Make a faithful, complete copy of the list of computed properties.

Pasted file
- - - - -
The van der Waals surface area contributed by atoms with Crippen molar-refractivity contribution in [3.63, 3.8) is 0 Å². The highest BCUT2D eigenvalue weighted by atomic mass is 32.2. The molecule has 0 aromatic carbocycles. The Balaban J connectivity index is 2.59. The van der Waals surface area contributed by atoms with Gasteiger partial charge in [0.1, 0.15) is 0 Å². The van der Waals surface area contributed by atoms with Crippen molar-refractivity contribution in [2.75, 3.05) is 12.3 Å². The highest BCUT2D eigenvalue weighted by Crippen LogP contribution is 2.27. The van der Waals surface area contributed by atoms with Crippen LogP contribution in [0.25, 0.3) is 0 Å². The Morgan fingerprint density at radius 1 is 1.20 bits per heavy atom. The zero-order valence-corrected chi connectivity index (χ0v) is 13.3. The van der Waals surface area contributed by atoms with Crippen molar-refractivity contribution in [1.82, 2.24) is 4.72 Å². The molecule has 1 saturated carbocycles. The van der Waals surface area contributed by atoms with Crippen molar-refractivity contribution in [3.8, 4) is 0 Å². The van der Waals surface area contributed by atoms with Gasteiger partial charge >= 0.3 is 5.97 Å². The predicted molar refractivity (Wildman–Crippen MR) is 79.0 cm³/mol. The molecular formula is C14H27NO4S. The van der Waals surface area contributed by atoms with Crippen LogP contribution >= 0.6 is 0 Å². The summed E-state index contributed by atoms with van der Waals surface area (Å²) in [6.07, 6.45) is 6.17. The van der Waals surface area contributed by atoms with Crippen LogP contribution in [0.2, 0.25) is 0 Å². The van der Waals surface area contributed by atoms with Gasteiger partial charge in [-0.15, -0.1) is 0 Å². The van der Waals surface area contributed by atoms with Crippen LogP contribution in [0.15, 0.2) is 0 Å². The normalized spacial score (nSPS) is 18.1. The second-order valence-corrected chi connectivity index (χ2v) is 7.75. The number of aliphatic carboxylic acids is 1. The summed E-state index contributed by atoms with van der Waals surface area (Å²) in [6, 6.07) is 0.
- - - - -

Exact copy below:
The van der Waals surface area contributed by atoms with Crippen molar-refractivity contribution in [3.63, 3.8) is 0 Å². The highest BCUT2D eigenvalue weighted by atomic mass is 32.2. The molecule has 0 aromatic carbocycles. The Balaban J connectivity index is 2.59. The van der Waals surface area contributed by atoms with Gasteiger partial charge in [0.1, 0.15) is 0 Å². The van der Waals surface area contributed by atoms with Crippen molar-refractivity contribution in [2.75, 3.05) is 12.3 Å². The highest BCUT2D eigenvalue weighted by Crippen LogP contribution is 2.27. The van der Waals surface area contributed by atoms with Crippen LogP contribution in [0.25, 0.3) is 0 Å². The Morgan fingerprint density at radius 1 is 1.20 bits per heavy atom. The zero-order valence-corrected chi connectivity index (χ0v) is 13.3. The van der Waals surface area contributed by atoms with Crippen molar-refractivity contribution in [1.82, 2.24) is 4.72 Å². The molecule has 1 saturated carbocycles. The van der Waals surface area contributed by atoms with Crippen molar-refractivity contribution in [3.8, 4) is 0 Å². The van der Waals surface area contributed by atoms with Gasteiger partial charge >= 0.3 is 5.97 Å². The predicted molar refractivity (Wildman–Crippen MR) is 79.0 cm³/mol. The molecular formula is C14H27NO4S. The van der Waals surface area contributed by atoms with Crippen LogP contribution >= 0.6 is 0 Å². The summed E-state index contributed by atoms with van der Waals surface area (Å²) in [6.07, 6.45) is 6.17. The van der Waals surface area contributed by atoms with Crippen LogP contribution in [0.2, 0.25) is 0 Å². The van der Waals surface area contributed by atoms with Gasteiger partial charge in [-0.15, -0.1) is 0 Å². The van der Waals surface area contributed by atoms with Crippen LogP contribution in [0.15, 0.2) is 0 Å². The normalized spacial score (nSPS) is 18.1. The second-order valence-corrected chi connectivity index (χ2v) is 7.75. The number of aliphatic carboxylic acids is 1. The summed E-state index contributed by atoms with van der Waals surface area (Å²) in [6, 6.07) is 0.